Back in March, we noted that Wikimedia was suing the NSA over its mass surveillance program under Section 702 of the FISA Amendments Act. This is the part of the law that the NSA uses to justify its “upstream” collection — which lets the NSA partner with backbone providers like AT&T and tap their fiber lines at entry/exit points from the country and sniff through all the traffic. The problem in many lawsuits concerning NSA surveillance is that it’s been difficult for the plaintiff to satisfy the requirements necessary to get “standing.” That is, can the plaintiff prove that he/she/it had rights violated by the program. Many earlier attempts failed, because they just presented stories of “well, the NSA is collecting everything, so…” and the courts have said that’s not enough, since it needs to be shown that the plaintiff, in particular, was a target.

Wikimedia (and the ACLU, who is helping with the case), believed they had a smoking gun that could grant them standing. The following slide, which was revealed by Ed Snowden:

See that Wikipedia logo? Wikimedia Foundation and the ACLU argued that this presented evidence that the NSA was targeting Wikipedia users, and thus the Wikimedia Foundation had standing.

Unfortunately, so far, it’s not working. Earlier today, the court tossed out the lawsuit, saying that Wikimedia did not present enough evidence to prove it has standing. The court, not surprisingly, relies heavily on the Supreme Court’s ruling in Clapper v. Amnesty International, in which SCOTUS rejected Amnesty’s similar claim by saying the organization failed to prove it had standing, since it couldn’t prove its team was caught up in dragnet surveillance. Of course, famously, to get to that ruling, the US government flat out lied to the Supreme Court (something it has since admitted), claiming (incorrectly) that if information collected via such surveillance was used in criminal cases, the defendants would be told about it.

But, no matter, the court says that under the Clapper ruling, Wikimedia does not have standing, and basically argues that this case really is no different than that one. It rejects the idea that, thanks to Snowden, we now know a lot more about the NSA’s surveillance program, basically saying that it’s still too speculative.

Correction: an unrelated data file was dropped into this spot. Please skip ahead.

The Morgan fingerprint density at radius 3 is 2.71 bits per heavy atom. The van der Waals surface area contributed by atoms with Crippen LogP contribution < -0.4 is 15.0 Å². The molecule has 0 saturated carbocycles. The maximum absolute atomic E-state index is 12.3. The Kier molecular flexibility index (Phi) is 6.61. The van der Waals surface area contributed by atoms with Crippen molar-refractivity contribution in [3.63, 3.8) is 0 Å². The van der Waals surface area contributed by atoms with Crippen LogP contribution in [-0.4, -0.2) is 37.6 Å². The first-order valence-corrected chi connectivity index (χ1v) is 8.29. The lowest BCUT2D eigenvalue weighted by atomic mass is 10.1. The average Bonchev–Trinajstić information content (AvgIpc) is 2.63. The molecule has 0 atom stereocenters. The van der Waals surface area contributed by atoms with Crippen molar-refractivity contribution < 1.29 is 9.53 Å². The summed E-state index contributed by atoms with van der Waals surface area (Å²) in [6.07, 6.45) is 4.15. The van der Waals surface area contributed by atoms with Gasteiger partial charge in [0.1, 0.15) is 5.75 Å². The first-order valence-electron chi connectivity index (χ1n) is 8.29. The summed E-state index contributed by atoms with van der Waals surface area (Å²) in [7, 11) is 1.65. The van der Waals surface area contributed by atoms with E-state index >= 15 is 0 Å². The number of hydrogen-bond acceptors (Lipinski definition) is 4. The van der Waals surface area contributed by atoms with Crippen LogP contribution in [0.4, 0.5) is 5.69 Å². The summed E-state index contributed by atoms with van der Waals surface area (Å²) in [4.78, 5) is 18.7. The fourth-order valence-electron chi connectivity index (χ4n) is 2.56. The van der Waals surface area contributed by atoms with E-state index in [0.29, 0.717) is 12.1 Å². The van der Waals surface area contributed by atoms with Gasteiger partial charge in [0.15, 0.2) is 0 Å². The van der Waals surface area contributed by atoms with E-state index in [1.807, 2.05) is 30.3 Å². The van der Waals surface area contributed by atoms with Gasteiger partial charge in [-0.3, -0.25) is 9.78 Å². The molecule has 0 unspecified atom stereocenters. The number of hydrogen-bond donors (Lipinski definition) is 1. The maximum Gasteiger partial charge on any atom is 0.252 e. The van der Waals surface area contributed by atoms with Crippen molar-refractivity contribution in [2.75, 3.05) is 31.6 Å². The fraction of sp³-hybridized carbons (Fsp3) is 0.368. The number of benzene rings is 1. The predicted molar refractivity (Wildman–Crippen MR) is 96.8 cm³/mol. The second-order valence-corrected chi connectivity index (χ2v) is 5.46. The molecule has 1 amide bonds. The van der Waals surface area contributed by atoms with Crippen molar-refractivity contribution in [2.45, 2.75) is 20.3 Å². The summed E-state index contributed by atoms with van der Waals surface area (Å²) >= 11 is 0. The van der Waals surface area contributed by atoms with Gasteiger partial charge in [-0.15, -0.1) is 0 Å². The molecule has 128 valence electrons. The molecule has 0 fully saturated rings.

Plaintiffs cannot provide a sufficient factual basis for their allegations because the scope and scale of Upstream surveillance remain classified, leaving plaintiffs to prop their allegation of actual injury on suppositions and speculation about how Upstream surveillance must operate in order to achieve the government’s “stated goals.” Indeed, plaintiffs cite the government’s “stated goals” in nearly every facet of their argument…. It is, of course, a “possibility” that the NSA conducts Upstream surveillance in the manner plaintiffs allege, but this “bare assertion” is unaccompanied by “factual matter” that raises it “above a speculative level,” and hence does not establish standing.

The court notes that the “speculative chain” may be “shorter” than in the Clapper case, but “it is a chain of speculation nonetheless.”

The court also rejects the claim that since it’s been revealed that the NSA does “about” searches in addition to “to” and “from” searches, that reveals much more broad searches. If you don’t recall, one of the revelations is the fact that the NSA can run queries not just on something like “emails to or from Osama bin Laden” but also “emails about Osama bin Laden” which obviously would include a much larger set of content to sniff through. The court doesn’t think this matters very much:

… plaintiff’s contention that “about surveillance” is like the hypothetical government agent reading every piece of mail misses the mark. Unlike the hypothetical government agent reading every word of every communication and retaining the information, “about surveillance” is targeted insofar as it makes use of only those communications that contain information matching the tasked selector.

In short… it’s not a problem that the NSA sniffs through everything to find all the emails about Osama bin Laden, because it’s not using the data in all the ones it rejects. Besides, the court argues, the argument is still highly speculative.

Finally, the court looks at a few specific arguments for why Wikimedia and some of the other plaintiffs have more direct evidence that situate themselves differently. First, there’s lawyer Joshua Dratel, who is somewhat well known for taking some rather high profile cases, such as handling Ross Ulbricht’s defense over the Silk Road arrest, or defending the widow of Boston Marathon bomber Tamarlane Tsarnaev. Two other clients were Agron Hasbajrami and Sabirhan Hasanoff — and in both cases, the government has admitted those two were subject to Section 702 surveillance. From there, the ACLU argues this means that Dratel’s communications were almost certainly swept up and looked at by the NSA as well. However, the court doesn’t buy it, saying that while it may be true that Dratel’s communications were likely swept up, there’s still not enough evidence that it was swept up by the 702 upstream program that the lawsuit is about: